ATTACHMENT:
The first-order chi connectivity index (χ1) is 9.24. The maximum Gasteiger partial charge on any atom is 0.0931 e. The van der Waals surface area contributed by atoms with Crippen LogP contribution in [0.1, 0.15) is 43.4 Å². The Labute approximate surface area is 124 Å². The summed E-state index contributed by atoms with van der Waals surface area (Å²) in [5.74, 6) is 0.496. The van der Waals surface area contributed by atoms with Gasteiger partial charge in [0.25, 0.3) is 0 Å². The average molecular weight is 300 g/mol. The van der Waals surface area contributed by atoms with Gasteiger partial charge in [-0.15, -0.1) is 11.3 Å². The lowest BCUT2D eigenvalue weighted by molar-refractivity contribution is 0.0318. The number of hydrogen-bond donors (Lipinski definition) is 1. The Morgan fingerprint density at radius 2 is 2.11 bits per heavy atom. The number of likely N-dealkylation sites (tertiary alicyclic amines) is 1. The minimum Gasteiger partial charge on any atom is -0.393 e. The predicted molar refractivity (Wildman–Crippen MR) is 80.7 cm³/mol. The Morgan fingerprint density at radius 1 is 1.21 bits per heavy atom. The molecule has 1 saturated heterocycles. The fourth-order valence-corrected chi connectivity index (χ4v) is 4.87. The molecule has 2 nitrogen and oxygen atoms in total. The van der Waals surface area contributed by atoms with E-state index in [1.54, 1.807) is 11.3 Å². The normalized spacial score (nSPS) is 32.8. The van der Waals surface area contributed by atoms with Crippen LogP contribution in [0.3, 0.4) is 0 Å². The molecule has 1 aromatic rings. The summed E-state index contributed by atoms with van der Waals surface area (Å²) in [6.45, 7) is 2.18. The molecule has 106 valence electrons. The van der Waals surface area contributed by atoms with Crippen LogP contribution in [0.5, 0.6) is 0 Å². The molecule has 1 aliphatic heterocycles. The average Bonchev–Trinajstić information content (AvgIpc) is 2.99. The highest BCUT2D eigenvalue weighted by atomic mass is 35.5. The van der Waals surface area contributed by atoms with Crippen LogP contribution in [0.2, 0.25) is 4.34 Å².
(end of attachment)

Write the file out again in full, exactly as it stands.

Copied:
The first-order chi connectivity index (χ1) is 9.24. The maximum Gasteiger partial charge on any atom is 0.0931 e. The van der Waals surface area contributed by atoms with Crippen LogP contribution in [0.1, 0.15) is 43.4 Å². The Labute approximate surface area is 124 Å². The summed E-state index contributed by atoms with van der Waals surface area (Å²) in [5.74, 6) is 0.496. The van der Waals surface area contributed by atoms with Gasteiger partial charge in [0.25, 0.3) is 0 Å². The average molecular weight is 300 g/mol. The van der Waals surface area contributed by atoms with Gasteiger partial charge in [-0.15, -0.1) is 11.3 Å². The lowest BCUT2D eigenvalue weighted by molar-refractivity contribution is 0.0318. The number of hydrogen-bond donors (Lipinski definition) is 1. The Morgan fingerprint density at radius 2 is 2.11 bits per heavy atom. The number of likely N-dealkylation sites (tertiary alicyclic amines) is 1. The minimum Gasteiger partial charge on any atom is -0.393 e. The predicted molar refractivity (Wildman–Crippen MR) is 80.7 cm³/mol. The Morgan fingerprint density at radius 1 is 1.21 bits per heavy atom. The molecule has 1 saturated heterocycles. The fourth-order valence-corrected chi connectivity index (χ4v) is 4.87. The molecule has 2 nitrogen and oxygen atoms in total. The van der Waals surface area contributed by atoms with E-state index in [1.54, 1.807) is 11.3 Å². The normalized spacial score (nSPS) is 32.8. The van der Waals surface area contributed by atoms with Crippen LogP contribution in [0.3, 0.4) is 0 Å². The molecule has 1 aromatic rings. The summed E-state index contributed by atoms with van der Waals surface area (Å²) in [6.45, 7) is 2.18. The molecule has 106 valence electrons. The van der Waals surface area contributed by atoms with Crippen LogP contribution in [0.5, 0.6) is 0 Å². The molecule has 1 aliphatic heterocycles. The average Bonchev–Trinajstić information content (AvgIpc) is 2.99. The highest BCUT2D eigenvalue weighted by atomic mass is 35.5. The van der Waals surface area contributed by atoms with Crippen LogP contribution in [0.2, 0.25) is 4.34 Å².